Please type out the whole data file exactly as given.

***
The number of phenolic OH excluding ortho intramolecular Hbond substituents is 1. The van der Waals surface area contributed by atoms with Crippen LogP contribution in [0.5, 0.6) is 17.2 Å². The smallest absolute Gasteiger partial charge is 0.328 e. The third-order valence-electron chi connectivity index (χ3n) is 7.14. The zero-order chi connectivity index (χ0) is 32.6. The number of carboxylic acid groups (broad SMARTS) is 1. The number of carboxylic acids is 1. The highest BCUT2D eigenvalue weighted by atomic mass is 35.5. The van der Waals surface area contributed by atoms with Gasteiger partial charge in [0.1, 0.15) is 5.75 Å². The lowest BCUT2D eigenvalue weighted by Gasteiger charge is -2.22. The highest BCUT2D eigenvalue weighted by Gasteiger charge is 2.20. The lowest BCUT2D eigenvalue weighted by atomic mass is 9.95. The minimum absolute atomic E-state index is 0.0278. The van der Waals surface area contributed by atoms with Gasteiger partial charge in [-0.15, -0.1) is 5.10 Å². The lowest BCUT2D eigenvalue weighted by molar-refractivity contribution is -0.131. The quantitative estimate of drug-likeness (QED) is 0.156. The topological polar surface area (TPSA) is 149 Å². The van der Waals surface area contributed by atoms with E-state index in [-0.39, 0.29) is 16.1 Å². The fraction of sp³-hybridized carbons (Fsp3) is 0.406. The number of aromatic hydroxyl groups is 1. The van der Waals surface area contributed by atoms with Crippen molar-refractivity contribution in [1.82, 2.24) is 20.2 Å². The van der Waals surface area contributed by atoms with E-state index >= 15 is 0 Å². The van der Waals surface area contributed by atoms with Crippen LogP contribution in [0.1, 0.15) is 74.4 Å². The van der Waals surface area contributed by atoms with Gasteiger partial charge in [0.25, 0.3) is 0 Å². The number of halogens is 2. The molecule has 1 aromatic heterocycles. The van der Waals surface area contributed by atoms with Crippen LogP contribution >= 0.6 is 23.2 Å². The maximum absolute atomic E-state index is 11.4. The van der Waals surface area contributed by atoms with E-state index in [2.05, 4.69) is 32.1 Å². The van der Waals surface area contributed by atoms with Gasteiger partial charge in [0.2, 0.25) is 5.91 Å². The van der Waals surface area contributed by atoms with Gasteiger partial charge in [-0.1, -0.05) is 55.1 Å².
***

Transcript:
The number of phenolic OH excluding ortho intramolecular Hbond substituents is 1. The van der Waals surface area contributed by atoms with Crippen LogP contribution in [0.5, 0.6) is 17.2 Å². The smallest absolute Gasteiger partial charge is 0.328 e. The third-order valence-electron chi connectivity index (χ3n) is 7.14. The zero-order chi connectivity index (χ0) is 32.6. The number of carboxylic acid groups (broad SMARTS) is 1. The number of carboxylic acids is 1. The highest BCUT2D eigenvalue weighted by atomic mass is 35.5. The van der Waals surface area contributed by atoms with Gasteiger partial charge in [0.1, 0.15) is 5.75 Å². The lowest BCUT2D eigenvalue weighted by Gasteiger charge is -2.22. The highest BCUT2D eigenvalue weighted by Gasteiger charge is 2.20. The lowest BCUT2D eigenvalue weighted by atomic mass is 9.95. The minimum absolute atomic E-state index is 0.0278. The van der Waals surface area contributed by atoms with Gasteiger partial charge in [-0.15, -0.1) is 5.10 Å². The lowest BCUT2D eigenvalue weighted by molar-refractivity contribution is -0.131. The quantitative estimate of drug-likeness (QED) is 0.156. The topological polar surface area (TPSA) is 149 Å². The van der Waals surface area contributed by atoms with E-state index in [-0.39, 0.29) is 16.1 Å². The fraction of sp³-hybridized carbons (Fsp3) is 0.406. The number of aromatic hydroxyl groups is 1. The van der Waals surface area contributed by atoms with Crippen molar-refractivity contribution in [1.82, 2.24) is 20.2 Å². The van der Waals surface area contributed by atoms with E-state index >= 15 is 0 Å². The van der Waals surface area contributed by atoms with Crippen LogP contribution in [0.1, 0.15) is 74.4 Å². The van der Waals surface area contributed by atoms with Gasteiger partial charge in [0.25, 0.3) is 0 Å². The number of halogens is 2. The molecule has 1 aromatic heterocycles. The van der Waals surface area contributed by atoms with Crippen LogP contribution >= 0.6 is 23.2 Å². The maximum absolute atomic E-state index is 11.4. The van der Waals surface area contributed by atoms with E-state index in [2.05, 4.69) is 32.1 Å². The van der Waals surface area contributed by atoms with Gasteiger partial charge in [0.2, 0.25) is 5.91 Å². The van der Waals surface area contributed by atoms with Gasteiger partial charge in [-0.1, -0.05) is 55.1 Å².